CW: Amen. The last thing I wanted to ask you about, while you were living in Nashville you were mentored by Guy Clark. Since he passed away earlier this year, I was wondering if you have some thoughts on him you’d like to share?

CM: The first thing that springs to mind is he was way more kind to me than he needed to be. He was just very sweet to me, and I know he wasn’t that way to everyone. I’m not sure why he treated me so kindly, but he let me write some songs with him. It kind of worked where I would have to have the seed of the song, and Guy would either perk his ears up or not. That’s how, by process of elimination, we would discover what we were going to work on. The one that excited him the most—I had this song that was from the perspective of Lady Macbeth, or at least a character similar to her, and that was the one that Guy really got into. By the time I knew Guy, he wasn’t in the best of health. He couldn’t play guitar that well. He was just kind of spinning between cigarettes and coffee. He needed his substances. He could still carry a conversation, but most of the time the cigarette was not going to leave his hand long enough for a guitar to be put into it. But for whatever reason he locked into the Lady Macbeth song and got really excited about it, and that was a wonderful feeling to have someone you look up to like that, to that extreme, really take an interest in one of your ideas.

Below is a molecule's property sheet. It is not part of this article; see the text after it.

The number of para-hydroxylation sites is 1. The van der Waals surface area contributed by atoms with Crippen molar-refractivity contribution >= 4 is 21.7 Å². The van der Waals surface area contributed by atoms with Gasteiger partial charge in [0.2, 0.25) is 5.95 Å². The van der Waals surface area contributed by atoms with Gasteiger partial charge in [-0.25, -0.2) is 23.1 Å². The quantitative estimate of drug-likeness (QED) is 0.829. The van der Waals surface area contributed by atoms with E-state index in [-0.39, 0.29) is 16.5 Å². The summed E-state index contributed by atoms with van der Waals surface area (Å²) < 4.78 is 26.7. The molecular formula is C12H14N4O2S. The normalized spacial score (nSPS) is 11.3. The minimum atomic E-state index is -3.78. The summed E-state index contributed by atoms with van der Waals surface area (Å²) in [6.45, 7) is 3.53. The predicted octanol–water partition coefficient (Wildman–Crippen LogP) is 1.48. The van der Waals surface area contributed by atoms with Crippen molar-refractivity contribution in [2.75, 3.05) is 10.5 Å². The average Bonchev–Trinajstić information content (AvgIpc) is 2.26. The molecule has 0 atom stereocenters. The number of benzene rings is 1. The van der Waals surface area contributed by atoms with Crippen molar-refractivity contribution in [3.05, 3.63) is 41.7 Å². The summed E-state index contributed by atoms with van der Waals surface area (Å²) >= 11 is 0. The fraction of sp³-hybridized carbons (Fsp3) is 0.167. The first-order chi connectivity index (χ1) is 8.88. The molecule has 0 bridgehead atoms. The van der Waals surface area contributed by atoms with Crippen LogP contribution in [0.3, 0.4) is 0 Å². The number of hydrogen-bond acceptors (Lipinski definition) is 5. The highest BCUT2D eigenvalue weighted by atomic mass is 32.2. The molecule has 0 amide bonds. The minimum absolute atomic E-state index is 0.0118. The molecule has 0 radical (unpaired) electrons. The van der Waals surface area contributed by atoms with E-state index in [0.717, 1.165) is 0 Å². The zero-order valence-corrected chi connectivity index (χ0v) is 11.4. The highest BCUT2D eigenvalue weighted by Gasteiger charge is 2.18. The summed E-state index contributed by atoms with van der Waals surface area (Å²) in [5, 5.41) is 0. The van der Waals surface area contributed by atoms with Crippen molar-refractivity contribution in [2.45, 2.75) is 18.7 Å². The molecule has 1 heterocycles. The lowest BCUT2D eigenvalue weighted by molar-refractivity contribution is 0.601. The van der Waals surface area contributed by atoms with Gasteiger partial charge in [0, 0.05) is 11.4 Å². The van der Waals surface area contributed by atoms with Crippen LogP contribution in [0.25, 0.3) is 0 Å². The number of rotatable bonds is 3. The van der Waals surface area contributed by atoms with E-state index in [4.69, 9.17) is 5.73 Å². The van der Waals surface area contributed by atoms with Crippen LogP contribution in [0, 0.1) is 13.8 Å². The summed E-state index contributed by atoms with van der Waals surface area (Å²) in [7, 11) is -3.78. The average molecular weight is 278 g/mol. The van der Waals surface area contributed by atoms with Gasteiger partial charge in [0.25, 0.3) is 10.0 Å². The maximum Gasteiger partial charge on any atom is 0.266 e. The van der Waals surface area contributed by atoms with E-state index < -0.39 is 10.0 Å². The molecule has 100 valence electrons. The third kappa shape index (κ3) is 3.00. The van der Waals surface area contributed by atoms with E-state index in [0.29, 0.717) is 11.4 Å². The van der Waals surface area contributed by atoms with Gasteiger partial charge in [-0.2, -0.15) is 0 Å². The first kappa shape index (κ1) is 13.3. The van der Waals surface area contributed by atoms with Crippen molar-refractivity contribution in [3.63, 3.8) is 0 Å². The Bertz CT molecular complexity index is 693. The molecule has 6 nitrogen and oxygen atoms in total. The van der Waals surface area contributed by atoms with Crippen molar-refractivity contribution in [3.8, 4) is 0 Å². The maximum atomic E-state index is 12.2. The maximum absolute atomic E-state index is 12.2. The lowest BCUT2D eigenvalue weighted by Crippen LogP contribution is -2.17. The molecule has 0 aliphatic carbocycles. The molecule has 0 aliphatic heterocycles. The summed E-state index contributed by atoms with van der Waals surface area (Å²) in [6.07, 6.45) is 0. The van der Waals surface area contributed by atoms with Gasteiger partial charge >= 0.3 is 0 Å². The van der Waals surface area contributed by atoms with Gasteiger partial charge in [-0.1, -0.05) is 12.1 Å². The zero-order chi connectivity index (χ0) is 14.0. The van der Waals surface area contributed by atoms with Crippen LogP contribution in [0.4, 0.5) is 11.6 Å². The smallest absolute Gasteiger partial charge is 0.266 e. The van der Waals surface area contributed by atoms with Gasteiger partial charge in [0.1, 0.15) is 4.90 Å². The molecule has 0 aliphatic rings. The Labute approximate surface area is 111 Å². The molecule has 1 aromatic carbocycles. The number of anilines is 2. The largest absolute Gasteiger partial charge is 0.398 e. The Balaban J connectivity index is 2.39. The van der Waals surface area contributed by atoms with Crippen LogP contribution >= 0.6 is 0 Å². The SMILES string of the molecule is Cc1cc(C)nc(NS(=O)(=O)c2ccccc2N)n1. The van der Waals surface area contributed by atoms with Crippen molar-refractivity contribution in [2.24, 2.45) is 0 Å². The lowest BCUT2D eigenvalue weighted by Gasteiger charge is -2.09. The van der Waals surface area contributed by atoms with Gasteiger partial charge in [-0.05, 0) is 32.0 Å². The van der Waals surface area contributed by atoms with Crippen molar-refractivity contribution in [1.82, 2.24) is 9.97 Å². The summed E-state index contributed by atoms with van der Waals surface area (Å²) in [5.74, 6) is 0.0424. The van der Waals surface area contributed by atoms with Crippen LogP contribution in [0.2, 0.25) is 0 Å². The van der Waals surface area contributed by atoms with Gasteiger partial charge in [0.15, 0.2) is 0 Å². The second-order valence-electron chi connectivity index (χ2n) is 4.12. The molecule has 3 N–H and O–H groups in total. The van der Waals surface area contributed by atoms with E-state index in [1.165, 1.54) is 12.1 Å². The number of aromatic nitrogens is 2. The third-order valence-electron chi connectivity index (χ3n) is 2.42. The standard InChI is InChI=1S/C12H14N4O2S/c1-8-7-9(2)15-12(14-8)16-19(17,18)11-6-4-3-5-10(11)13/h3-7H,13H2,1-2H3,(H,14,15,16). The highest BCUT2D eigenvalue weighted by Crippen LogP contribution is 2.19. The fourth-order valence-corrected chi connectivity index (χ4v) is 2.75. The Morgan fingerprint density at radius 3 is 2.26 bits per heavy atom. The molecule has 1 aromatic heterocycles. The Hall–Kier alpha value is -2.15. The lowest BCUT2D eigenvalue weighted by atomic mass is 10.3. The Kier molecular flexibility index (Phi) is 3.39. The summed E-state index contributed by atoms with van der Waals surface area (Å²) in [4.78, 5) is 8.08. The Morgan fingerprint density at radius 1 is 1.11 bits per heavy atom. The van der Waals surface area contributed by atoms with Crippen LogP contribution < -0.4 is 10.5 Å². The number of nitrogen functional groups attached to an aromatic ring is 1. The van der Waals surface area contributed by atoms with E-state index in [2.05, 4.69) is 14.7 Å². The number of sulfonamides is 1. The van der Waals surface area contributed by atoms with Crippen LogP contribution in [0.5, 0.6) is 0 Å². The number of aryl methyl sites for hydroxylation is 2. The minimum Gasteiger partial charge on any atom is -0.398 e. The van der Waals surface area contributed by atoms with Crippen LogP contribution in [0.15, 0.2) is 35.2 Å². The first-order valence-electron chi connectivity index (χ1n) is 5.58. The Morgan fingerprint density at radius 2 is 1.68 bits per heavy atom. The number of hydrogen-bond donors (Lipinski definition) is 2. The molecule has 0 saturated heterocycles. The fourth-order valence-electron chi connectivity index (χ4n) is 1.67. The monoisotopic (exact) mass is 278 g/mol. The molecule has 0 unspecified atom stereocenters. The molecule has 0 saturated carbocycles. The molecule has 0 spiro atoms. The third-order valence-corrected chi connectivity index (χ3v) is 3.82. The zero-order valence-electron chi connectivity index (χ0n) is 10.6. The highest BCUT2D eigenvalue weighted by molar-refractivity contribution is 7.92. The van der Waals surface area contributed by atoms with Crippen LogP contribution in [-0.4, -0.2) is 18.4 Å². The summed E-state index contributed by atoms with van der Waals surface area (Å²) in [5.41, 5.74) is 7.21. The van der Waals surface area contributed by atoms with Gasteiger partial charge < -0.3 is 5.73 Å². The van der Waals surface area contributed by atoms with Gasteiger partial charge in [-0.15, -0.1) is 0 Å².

The Hornet’s Nest is due out February 24, 2017.